equally troubling is the attitude of the american public to the actions described in the senate report. almost half the population believe that torture is justified in the fight against terrorism. this position is held despite learning from the report that many innocent people were subjected to torture and that little to no useful information was gained. we discovered that some of those subjected to these horrible "enhanced interrogation techniques" implicated innocents in order to escape further "questioning." where is the moral outrage among us that ought to accompany publication of the senate report?
the attorney general of the united states, alberto gonzales, who presided over the development of the legal doctrines used to justify the disqualification of these detainees from the provisions of international law and treaty, such as the geneva convention, is now the dean of the law school at belmont university, one of the most prestigious christian universities in the nation. how can such a person attain such a position? what does his employment at belmont say about the vaunted christian credentials of belmont? why should one of those most involved in this sordid business be so honored?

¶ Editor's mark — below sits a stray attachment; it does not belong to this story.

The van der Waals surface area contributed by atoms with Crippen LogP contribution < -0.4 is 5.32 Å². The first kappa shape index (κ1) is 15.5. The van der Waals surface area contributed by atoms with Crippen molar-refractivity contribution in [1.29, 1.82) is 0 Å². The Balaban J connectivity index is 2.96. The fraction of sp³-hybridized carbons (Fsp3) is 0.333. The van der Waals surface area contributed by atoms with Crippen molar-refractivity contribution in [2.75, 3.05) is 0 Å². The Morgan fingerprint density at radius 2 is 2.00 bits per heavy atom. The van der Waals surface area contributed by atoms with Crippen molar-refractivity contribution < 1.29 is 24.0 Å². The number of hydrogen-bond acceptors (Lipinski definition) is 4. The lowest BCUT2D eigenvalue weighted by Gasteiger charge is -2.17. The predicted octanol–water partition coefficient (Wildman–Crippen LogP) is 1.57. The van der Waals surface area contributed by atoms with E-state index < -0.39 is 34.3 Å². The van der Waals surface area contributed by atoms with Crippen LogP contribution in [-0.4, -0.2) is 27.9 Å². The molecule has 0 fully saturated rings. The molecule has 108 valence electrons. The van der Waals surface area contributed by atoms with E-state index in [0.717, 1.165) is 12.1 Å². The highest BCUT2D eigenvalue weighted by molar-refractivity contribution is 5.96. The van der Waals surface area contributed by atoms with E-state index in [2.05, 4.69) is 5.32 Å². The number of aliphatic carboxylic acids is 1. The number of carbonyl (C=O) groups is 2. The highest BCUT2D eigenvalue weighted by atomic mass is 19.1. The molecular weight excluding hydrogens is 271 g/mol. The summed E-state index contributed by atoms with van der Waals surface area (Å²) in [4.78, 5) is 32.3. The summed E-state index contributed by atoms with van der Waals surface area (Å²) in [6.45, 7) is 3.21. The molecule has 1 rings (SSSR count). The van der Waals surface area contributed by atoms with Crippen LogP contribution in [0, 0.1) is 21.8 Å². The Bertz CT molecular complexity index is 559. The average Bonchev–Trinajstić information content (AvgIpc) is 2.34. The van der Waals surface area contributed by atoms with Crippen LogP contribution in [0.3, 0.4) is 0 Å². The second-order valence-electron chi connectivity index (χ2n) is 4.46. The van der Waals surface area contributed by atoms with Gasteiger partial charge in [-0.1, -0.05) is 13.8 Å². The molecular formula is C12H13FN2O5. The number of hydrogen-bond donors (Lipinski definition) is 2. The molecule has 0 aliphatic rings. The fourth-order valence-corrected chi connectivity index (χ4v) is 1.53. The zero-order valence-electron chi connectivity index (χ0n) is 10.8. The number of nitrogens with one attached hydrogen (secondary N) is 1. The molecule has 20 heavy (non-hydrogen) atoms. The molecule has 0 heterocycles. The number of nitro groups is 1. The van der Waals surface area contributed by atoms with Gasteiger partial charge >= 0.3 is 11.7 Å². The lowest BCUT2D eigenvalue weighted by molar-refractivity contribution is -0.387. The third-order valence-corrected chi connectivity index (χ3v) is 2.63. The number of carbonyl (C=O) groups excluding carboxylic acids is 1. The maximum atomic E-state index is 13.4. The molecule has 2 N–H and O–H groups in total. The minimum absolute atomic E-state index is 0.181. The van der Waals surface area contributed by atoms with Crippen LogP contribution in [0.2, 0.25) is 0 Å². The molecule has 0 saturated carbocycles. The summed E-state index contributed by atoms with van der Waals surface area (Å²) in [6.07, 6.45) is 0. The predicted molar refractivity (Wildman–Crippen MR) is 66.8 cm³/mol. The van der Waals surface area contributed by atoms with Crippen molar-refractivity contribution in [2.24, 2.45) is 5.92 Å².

are we so arrogant as a people that we actually believe that we have the right to engage in the most grievous abuses of human rights in order to combat terrorism? where will such a belief lead us? we are on very shaky moral ground when we permit such actions to be taken in the mistaken belief that these practices will keep us from harm. may we disavow any future use of torture for any reason. may we repent of our past actions, seek to make amends, and prosecute those who engaged in them. may we decry in the strongest possible language what has been done under the guise of national security. may we practice what we preach to the rest of the world. shalom